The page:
The U.N.’s Drone Air Force Has Arrived

Peacekeepers deploy unmanned aircraft in Congo

The U.N.’s Drone Air Force Has Arrived The U.N.’s Drone Air Force Has Arrived

Uncategorized December 4, 2013 0

A Falco UAV at the airfield in Goma. U.N./Sylvain Liechti photo The U.N.’s Drone Air Force Has Arrived Peacekeepers deploy unmanned aircraft in Congo... The U.N.’s Drone Air Force Has Arrived
A Falco UAV at the airfield in Goma. U.N./Sylvain Liechti photo

The U.N.’s Drone Air Force Has Arrived

Peacekeepers deploy unmanned aircraft in Congo

In a move to bring the latest in military technology to its largest peacekeeping operation, the U.N. for the first time deployed Unmanned Aerial Vehicles in eastern Congo.

Since Tuesday, two unarmed, medium-range surveillance drones have been operational at the airfield of Goma on the Rwandan border. With plans to add three more robots, the U.N. is aiming for 24-hour surveillance by March next year.

The drone in question is the Falco, a product of Italian company Selex ES, which is also a major supplier for the Eurofighter warplane. The Falco has seen action in Pakistan, Saudi Arabia, Egypt and Libya. It has a range of 250 kilometers and will thus be able to patrol the skies over large parts of Congo’s restive North and South Kivu provinces.

U.N. Force commander Gen. Carlos Alberto Dos Santos Cruz. U.N./Sylvain Liechti photo

A good fit

This area is hilly and covered by dense forests with roads mostly in bad repair, if passable by vehicles at all. While the U.N. has a range of helicopters at its disposal, from transporters to gunships, these are badly needed for logistics and tactical deployments and are also considered too expensive to be deployed for large-scale surveillance—a mission at which drones excel.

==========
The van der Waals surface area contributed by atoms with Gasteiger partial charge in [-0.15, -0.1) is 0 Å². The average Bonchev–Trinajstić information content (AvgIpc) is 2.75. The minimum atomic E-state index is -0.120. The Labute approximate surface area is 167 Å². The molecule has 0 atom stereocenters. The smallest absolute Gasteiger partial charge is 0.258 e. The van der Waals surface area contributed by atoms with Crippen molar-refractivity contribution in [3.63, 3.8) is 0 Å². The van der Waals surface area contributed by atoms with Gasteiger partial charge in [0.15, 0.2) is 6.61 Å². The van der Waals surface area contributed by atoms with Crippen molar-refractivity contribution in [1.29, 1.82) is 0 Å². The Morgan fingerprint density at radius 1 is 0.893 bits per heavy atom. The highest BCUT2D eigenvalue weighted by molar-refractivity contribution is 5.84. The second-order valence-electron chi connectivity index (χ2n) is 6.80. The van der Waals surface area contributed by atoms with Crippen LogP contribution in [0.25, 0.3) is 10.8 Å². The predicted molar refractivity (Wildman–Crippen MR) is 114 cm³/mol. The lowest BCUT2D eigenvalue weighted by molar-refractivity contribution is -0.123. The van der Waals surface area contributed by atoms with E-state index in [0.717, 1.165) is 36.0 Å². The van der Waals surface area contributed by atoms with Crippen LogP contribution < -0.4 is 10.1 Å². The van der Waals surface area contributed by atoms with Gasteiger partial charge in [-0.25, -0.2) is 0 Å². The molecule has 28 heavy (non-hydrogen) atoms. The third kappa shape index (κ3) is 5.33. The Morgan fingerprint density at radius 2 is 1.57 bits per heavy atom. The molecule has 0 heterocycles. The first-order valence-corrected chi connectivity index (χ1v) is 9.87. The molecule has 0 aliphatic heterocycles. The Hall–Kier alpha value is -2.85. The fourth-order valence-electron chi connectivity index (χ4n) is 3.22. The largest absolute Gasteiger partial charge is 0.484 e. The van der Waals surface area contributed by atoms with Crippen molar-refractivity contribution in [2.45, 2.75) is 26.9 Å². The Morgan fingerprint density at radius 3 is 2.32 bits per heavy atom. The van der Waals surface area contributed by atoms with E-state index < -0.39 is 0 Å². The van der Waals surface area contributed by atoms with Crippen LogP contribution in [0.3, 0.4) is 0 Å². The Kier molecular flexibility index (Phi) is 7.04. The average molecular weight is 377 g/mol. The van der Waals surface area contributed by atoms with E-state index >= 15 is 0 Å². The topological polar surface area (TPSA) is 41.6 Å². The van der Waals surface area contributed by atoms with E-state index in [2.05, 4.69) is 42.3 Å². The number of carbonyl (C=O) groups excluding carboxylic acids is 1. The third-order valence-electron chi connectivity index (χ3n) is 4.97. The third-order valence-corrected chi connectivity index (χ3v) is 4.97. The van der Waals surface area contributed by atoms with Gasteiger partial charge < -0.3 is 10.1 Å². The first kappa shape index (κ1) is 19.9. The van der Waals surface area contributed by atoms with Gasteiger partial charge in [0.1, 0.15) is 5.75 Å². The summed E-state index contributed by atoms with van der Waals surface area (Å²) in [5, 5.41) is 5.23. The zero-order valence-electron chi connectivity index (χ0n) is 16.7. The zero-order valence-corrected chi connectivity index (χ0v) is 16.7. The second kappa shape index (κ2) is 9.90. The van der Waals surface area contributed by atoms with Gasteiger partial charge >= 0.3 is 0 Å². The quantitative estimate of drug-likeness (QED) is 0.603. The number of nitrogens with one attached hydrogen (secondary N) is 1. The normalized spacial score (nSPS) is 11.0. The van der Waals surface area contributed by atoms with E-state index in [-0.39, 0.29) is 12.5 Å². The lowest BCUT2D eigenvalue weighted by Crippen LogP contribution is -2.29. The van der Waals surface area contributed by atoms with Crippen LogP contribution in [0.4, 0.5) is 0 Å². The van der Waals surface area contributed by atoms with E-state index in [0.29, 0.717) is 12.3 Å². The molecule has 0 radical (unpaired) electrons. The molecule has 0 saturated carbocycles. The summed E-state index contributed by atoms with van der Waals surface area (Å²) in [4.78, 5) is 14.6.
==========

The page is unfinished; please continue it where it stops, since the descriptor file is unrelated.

According to the U.N., the UAVs will be used to “monitor the movement of armed groups” and the border between the Congo, Uganda and Rwanda. This should help fulfill the mission’s mandate to protect the civilian population, according to U.N. commander General Carlos Alberto Dos Santos Cruz.

Given the Congo’s history with outside intervention, the U.N. will likely also use the drones to gather intelligence on possible support for armed groups from neighboring countries. Both Rwanda and Uganda have an established history of supporting local armed groups to further their own political agenda.

Soldiers of the U.N. mission in eastern Congo. U.N./Sylvain Liechti photo

Drone expansion

If successful in the Congo, the deployment of UAVs for peacekeeping may soon become more common. There are several ongoing missions, especially in Africa, which would benefit from a drone’s special capabilities.

Places like Darfur, South Sudan and the Central African Republic are equally vast and difficult to patrol as Congo and peacekeeping forces there are even smaller than the 22,000-man force that is stationed in Goma and the rest of the country.

The deployment of UAVs is not the only experiment that the U.N. is currently running with its peacekeeping force in the Congo. The country’s east is also home to the Force Intervention Brigade, a unit of especially heavily-armed African peacekeepers.

FIB has recently engaged in unprecedented aggressive actions against Congolese armed groups, essentially forcing the M23, one of the region’s most established rebellion, to admit military defeat. The Falco drones fit well into the picture of the new and robust approach to peacekeeping, one that could also be described instead as “peace enforcement.”

Of course, the biggest problem plaguing U.N. peacekeeping missions is unlikely to be solved by drones. Even if aerial surveillance can help to keep taps on rebels and atrocities, you still need the manpower and resources to actually stop them. Too often, U.N. missions are not hamstrung by intelligence, but by too little political or financial commitment on parts of the troop-supplying countries and the veto-holding countries on the U.N. Security Council.

Drones are often employed on the promise that they can result in cheaper and safer missions. If this attitude takes hold in the U.N., civilians in the Congo and other African countries may actually become less safe as drones circle in the skies above.

  • 100% ad free experience
  • Get our best stories sent to your inbox every day
  • Membership to private Facebook group
Show your support for continued hard hitting content.
Only $19.99 per year and for a limited time, new subscribers receive a FREE War Is Boring T-Shirt!
Become a War is Boring subscriber